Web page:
August 1, 2020

https://journals.plos.org/plosone/article?id=10.1371/journal.pone.0235948

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Far-UVC light (222 nm) efficiently and safely inactivates airborne human coronaviruses

June 1, 2020

Far-UVC light (222 nm) efficiently and safely inactivates airborne human coronaviruses Buonanno, M., Welch, D., Shuryak, I. et al. Far-UVC light (222 nm) efficiently and…

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Repetitive irradiation with 222nm UVC shown to be non-carcinogenic & safe for sterilizing human skin

April 1, 2020

https://www.kobe-u.ac.jp/research_at_kobe_en/NEWS/collaborations/2020_04_07_01.html

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Ultraviolet C light with wavelength of 222 nm inactivates a wide spectrum of microbial pathogens

March 1, 2020

222-nm UVC inactivates a wide spectrum of microbial pathogens Narita, Kouji & Asano, Krisana & Naito, Keisuke & Ohashi, Hiroyuki & Sasaki, Masahiro & Morimoto,…

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Long-term Effects of 222-nm ultraviolet radiation C Sterilizing Lamps on Mice Susceptible to Ultraviolet Radiation

March 1, 2020

Long‐term effects of 222 nm ultraviolet radiation C sterilizing lamps on mice susceptible to ultraviolet radiation Yamano, N., Kunisada, M., Kaidzu, S., Sugihara, K., Nishiaki‐Sawada,…

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DNA Damage Kills Bacterial Spores and Cells Exposed to 222-Nanometer UV Radiation

January 1, 2020

DNA Damage Kills Bacterial Spores and Cells Exposed to 222-Nanometer UV Radiation Willie Taylor, Emily Camilleri, D. Levi Craft, George Korza, Maria Rocha Granados, Jaliyah…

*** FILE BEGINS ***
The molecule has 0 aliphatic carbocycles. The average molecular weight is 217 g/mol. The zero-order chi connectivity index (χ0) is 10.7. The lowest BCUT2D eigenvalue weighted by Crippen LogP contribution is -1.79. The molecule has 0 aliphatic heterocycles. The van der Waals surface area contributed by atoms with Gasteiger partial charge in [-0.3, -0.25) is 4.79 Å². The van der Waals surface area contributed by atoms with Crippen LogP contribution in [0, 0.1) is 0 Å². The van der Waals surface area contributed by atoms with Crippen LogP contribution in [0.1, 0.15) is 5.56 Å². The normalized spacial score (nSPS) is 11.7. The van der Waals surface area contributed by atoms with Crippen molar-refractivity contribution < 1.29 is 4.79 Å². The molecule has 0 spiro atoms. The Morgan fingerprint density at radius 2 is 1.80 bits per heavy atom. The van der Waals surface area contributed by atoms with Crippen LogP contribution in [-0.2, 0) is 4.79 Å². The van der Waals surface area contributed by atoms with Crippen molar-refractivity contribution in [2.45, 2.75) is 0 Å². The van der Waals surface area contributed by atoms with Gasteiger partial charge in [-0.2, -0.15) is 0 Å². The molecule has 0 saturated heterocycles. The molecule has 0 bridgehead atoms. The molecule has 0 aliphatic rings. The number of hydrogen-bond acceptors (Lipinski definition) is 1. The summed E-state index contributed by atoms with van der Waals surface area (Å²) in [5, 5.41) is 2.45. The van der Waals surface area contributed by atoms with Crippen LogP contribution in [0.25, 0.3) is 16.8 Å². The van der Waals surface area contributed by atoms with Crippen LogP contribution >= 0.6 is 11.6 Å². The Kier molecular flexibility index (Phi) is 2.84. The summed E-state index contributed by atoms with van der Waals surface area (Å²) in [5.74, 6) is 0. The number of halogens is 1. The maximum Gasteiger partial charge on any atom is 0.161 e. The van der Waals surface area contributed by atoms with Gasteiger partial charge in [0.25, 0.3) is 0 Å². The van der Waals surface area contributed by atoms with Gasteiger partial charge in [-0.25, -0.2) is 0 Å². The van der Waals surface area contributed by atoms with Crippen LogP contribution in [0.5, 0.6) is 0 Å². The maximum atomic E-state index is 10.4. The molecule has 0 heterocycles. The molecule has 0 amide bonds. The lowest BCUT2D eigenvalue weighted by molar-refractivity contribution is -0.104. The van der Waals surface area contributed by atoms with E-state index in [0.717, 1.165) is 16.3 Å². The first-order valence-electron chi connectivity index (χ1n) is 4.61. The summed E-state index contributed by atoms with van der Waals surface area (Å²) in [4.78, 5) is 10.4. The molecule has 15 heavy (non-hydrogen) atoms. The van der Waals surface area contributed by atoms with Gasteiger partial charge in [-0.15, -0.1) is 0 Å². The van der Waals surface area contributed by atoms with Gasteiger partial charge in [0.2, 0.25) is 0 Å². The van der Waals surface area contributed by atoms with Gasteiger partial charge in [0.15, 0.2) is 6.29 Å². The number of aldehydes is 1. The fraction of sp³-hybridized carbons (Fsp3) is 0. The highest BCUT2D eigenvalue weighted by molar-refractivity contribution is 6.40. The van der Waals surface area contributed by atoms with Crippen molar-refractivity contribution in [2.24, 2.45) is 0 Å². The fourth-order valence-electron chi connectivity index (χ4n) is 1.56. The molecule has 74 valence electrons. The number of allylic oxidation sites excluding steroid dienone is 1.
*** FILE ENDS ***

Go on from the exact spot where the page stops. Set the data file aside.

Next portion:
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Evaluation of acute corneal damage induced by 222-nm and 254-nm ultraviolet light in Sprague–Dawley rats

May 1, 2019

Evaluation of acute corneal damage induced by 222-nm and 254-nm ultraviolet light in Sprague–Dawley rats Sachiko Kaidzu, Kazunobu Sugihara, Masahiro Sasaki, Aiko Nishiaki, Tatsushi Igarashi…

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Effect of far ultraviolet light emitted from an optical diffuser on methicillin-resistant Staphylococcus aureus in vitro

August 1, 2018

Effect of far ultraviolet light emitted from an optical diffuser on methicillin-resistant Staphylococcus aureus in vitro Welch D, Buonanno M, Shuryak I, Randers-Pehrson G, Spotnitz…

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Chronic irradiation with 222-nm UVC light induces neither DNA damage nor epidermal lesions in mouse skin, even at high doses

July 1, 2018

Chronic irradiation with 222-nm UVC light induces neither DNA damage nor epidermal lesions in mouse skin, even at high doses Narita K, Asano K, Morimoto…

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February 2017 Germicidal Efficacy and Mammalian Skin Safety of 222-NM UV Light

February 1, 2017

Germicidal Efficacy and Mammalian Skin Safety of 222-nm UV Light Buonanno, M., Ponnaiya, B., Welch, D., Stanislauskas, M., Randers-Pehrson, G., Smilenov, L., Lowy, F. D.,…

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Action spectra for validation of pathogen disinfection in medium-pressure ultraviolet (UV) systems

March 1, 2015

Action spectra for validation of pathogen disinfection in medium-pressure ultraviolet (UV) systems Sara E. Beck, Harold B. Wright, Thomas M. Hargy, Thomas C. Larason, Karl…

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Comparison of the Disinfection Effects of Vacuum‐UV (VUV) and UV Light on Bacillus subtilis Spores in Aqueous Suspensions at 172, 222 and 254 nm

January 1, 2010

Comparison of the Disinfection Effects of Vacuum‐UV (VUV) and UV Light on Bacillus subtilis Spores in Aqueous Suspensions at 172, 222 and 254 nm Wang,…

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August 2006 Higher effectiveness of photoinactivation of bacterial spores, UV resistant vegetative bacteria and mold spores with 222 nm compared to 254 nm wavelength

August 1, 2006

Higher effectiveness of photoinactivation of bacterial spores, UV resistant vegetative bacteria and mold spores with 222 nm compared to 254 nm wavelength Clauß, M. (2006)….